Final New York Racing: Jamaica Closes Its Gates and the Scene Shifts to Empire City, Daily Racing Form, 1922-10-17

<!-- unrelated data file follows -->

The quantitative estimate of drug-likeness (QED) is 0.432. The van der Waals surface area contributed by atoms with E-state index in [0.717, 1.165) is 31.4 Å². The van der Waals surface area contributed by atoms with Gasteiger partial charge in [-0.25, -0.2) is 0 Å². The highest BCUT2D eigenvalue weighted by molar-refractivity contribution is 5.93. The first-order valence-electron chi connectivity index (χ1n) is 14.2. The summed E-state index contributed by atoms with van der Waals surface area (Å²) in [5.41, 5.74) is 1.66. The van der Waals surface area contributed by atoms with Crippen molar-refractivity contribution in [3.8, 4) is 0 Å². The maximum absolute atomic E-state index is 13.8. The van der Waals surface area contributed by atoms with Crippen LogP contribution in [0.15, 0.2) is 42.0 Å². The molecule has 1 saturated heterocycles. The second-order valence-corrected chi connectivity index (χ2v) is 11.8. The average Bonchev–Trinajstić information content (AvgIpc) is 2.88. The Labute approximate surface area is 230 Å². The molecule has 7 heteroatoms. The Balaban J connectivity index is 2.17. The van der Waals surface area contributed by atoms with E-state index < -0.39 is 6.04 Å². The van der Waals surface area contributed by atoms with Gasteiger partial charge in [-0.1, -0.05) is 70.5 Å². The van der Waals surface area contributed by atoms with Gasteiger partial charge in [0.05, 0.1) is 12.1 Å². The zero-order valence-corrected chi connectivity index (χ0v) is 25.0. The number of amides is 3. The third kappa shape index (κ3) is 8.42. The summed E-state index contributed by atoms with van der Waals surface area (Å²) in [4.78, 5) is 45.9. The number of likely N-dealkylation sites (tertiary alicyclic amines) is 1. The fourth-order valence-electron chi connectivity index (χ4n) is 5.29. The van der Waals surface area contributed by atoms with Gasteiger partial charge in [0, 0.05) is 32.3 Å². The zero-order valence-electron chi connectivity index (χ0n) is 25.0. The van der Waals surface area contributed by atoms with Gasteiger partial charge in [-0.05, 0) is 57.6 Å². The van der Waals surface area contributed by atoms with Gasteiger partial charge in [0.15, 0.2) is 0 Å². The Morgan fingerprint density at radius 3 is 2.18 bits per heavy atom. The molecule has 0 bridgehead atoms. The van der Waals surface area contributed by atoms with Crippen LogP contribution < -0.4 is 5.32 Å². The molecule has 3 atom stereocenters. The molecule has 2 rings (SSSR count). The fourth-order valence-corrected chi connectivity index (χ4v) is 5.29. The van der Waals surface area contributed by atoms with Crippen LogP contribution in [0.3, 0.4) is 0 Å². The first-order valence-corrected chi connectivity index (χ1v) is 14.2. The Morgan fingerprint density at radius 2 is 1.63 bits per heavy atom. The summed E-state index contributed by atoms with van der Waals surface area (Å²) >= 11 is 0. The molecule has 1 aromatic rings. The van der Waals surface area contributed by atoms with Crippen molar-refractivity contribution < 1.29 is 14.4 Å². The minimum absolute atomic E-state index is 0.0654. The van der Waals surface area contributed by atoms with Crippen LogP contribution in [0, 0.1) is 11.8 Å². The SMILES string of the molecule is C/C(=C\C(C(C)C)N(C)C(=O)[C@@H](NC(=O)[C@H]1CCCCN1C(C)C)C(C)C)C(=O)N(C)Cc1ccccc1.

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FINAL NEW YORK RACING Jamaica Closes Its Gates .and the Scene Shifts to Empire City. Only Twelve More Days of Metropolitan Season Prospects Never Better for Excellent Sport at Yonkers Course. c BY C. J. FITZ GERALD. NEW YORK, X. Y., October 16. With the closing of the gates at Jamaica Saturday the metropolitan racing season enters upon its final stage for 1922. Judging from the reservations that have been made for Empire City, whose meeting opened today for twelve days, the final period of the sport will be up to the high standard which has prevailed since the early days of May. There is no more delightful spot for racing in the golden days of autumn than the course in AVestchester, midway between Mount Vernon and Yonkers, which has .lames Butler for its president. It commands a view of a country which is at its loveliest in the fall, hillside and fen showing crimson and gold under the magic of the frost kings touch. The selection of the site for the Empire City course was made by its founder, William H. Clark, against the judgment of every one with whom he consulted. It suited him, however, and the fact that the spot where the track proper was to be laid was covered with boulders of the type kiown as nigger-heads only made him all the keener to have his own way in accomplishing a transformation that was the talk of the countryside. The orders were "full speed ahead," and there was no slackening until ,000 had been spent and the plant finished. The only oversight in connection with the enterprise was the failure to place the grandstand on what is now the backstretch in order to r.void the afternoon sun, and arrange for the building of a spur from the Harlem River branch of the New York Central at Mount Vernon through the valley which lies beyond the upper turn. It was a great day for Westchester County when "Billy" Clarks track was opened. W. H. Clark had been corporation counsel of New York. He was young and handsome ; high in the counsels of Tammany Hall, with a world of friends. There were no portents of the misfortunes which were to come later and wreck a career of the greatest promise. With the death of "Billy" Clark the Empire property passed into the hands of its present owner, who has brought it to a high state of perfection, the track being famous for the chance it affords to see the races from start to finish. That the interest of the Butler family in Empire City is not to be diminished may be taken for granted by the presence in the stewards stand during the coming meeting of William Butler, eldest of the sons of James Butler, who is well known as an amateur rider and polo player. William Butler should develop into jrood material for such a position and with A. H. Morris and W. S. Vosburgh as his associates the interests of racegoers at Empire should be well served. Secretary Victor Schaumburg has done his part well, the program for the twelve-day period having been framed with the object of bringing out the best horses in training. There will be much for those residents of the Bronx and Connecticut whose racing is confined exclusive to Empire to enthuse over; and even the most blase of the regulars suruld find new thrills in the, encounters between some of the good young" horses like Lucky Hour and those of the handicap division that have been furnishing ftr the multitude since the opening of tho 1922 racing season.

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